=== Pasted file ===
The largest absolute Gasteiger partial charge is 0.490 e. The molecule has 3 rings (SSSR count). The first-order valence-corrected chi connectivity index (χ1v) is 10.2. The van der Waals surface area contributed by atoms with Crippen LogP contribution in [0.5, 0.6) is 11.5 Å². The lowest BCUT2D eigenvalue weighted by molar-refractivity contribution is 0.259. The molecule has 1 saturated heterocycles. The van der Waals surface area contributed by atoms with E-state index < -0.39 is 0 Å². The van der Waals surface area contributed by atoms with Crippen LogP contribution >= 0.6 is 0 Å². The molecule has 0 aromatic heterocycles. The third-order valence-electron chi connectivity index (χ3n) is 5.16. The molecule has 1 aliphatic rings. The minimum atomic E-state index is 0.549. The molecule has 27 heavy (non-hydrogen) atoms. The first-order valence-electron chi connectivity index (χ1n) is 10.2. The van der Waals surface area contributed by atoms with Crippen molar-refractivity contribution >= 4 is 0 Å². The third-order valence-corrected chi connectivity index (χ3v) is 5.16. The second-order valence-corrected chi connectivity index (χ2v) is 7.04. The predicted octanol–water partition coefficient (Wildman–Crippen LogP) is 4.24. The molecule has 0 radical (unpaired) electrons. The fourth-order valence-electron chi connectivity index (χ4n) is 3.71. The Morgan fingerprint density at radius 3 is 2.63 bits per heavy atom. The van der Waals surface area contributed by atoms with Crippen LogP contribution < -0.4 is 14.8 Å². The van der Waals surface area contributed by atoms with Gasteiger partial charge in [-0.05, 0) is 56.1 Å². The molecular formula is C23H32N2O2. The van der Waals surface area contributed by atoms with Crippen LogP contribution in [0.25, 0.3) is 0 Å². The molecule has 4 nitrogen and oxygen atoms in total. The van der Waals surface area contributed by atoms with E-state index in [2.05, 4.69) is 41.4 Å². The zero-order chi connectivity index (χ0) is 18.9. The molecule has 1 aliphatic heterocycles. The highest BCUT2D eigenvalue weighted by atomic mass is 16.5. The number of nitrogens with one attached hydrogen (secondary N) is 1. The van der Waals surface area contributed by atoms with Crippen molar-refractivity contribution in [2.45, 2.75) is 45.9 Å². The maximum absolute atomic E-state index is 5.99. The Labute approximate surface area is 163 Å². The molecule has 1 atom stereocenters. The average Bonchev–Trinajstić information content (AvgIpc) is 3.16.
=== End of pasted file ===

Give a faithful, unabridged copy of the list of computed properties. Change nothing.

The largest absolute Gasteiger partial charge is 0.490 e. The molecule has 3 rings (SSSR count). The first-order valence-corrected chi connectivity index (χ1v) is 10.2. The van der Waals surface area contributed by atoms with Crippen LogP contribution in [0.5, 0.6) is 11.5 Å². The lowest BCUT2D eigenvalue weighted by molar-refractivity contribution is 0.259. The molecule has 1 saturated heterocycles. The van der Waals surface area contributed by atoms with E-state index < -0.39 is 0 Å². The van der Waals surface area contributed by atoms with Crippen LogP contribution >= 0.6 is 0 Å². The molecule has 0 aromatic heterocycles. The third-order valence-electron chi connectivity index (χ3n) is 5.16. The molecule has 1 aliphatic rings. The minimum atomic E-state index is 0.549. The molecule has 27 heavy (non-hydrogen) atoms. The first-order valence-electron chi connectivity index (χ1n) is 10.2. The van der Waals surface area contributed by atoms with Crippen molar-refractivity contribution >= 4 is 0 Å². The third-order valence-corrected chi connectivity index (χ3v) is 5.16. The second-order valence-corrected chi connectivity index (χ2v) is 7.04. The predicted octanol–water partition coefficient (Wildman–Crippen LogP) is 4.24. The molecule has 0 radical (unpaired) electrons. The fourth-order valence-electron chi connectivity index (χ4n) is 3.71. The Morgan fingerprint density at radius 3 is 2.63 bits per heavy atom. The van der Waals surface area contributed by atoms with Crippen LogP contribution < -0.4 is 14.8 Å². The van der Waals surface area contributed by atoms with Gasteiger partial charge in [-0.05, 0) is 56.1 Å². The molecular formula is C23H32N2O2. The van der Waals surface area contributed by atoms with Crippen LogP contribution in [0.25, 0.3) is 0 Å². The molecule has 4 nitrogen and oxygen atoms in total. The van der Waals surface area contributed by atoms with E-state index in [2.05, 4.69) is 41.4 Å². The zero-order chi connectivity index (χ0) is 18.9. The molecule has 1 aliphatic heterocycles. The highest BCUT2D eigenvalue weighted by atomic mass is 16.5. The number of nitrogens with one attached hydrogen (secondary N) is 1. The van der Waals surface area contributed by atoms with Crippen molar-refractivity contribution in [2.45, 2.75) is 45.9 Å². The maximum absolute atomic E-state index is 5.99. The Labute approximate surface area is 163 Å². The molecule has 1 atom stereocenters. The average Bonchev–Trinajstić information content (AvgIpc) is 3.16.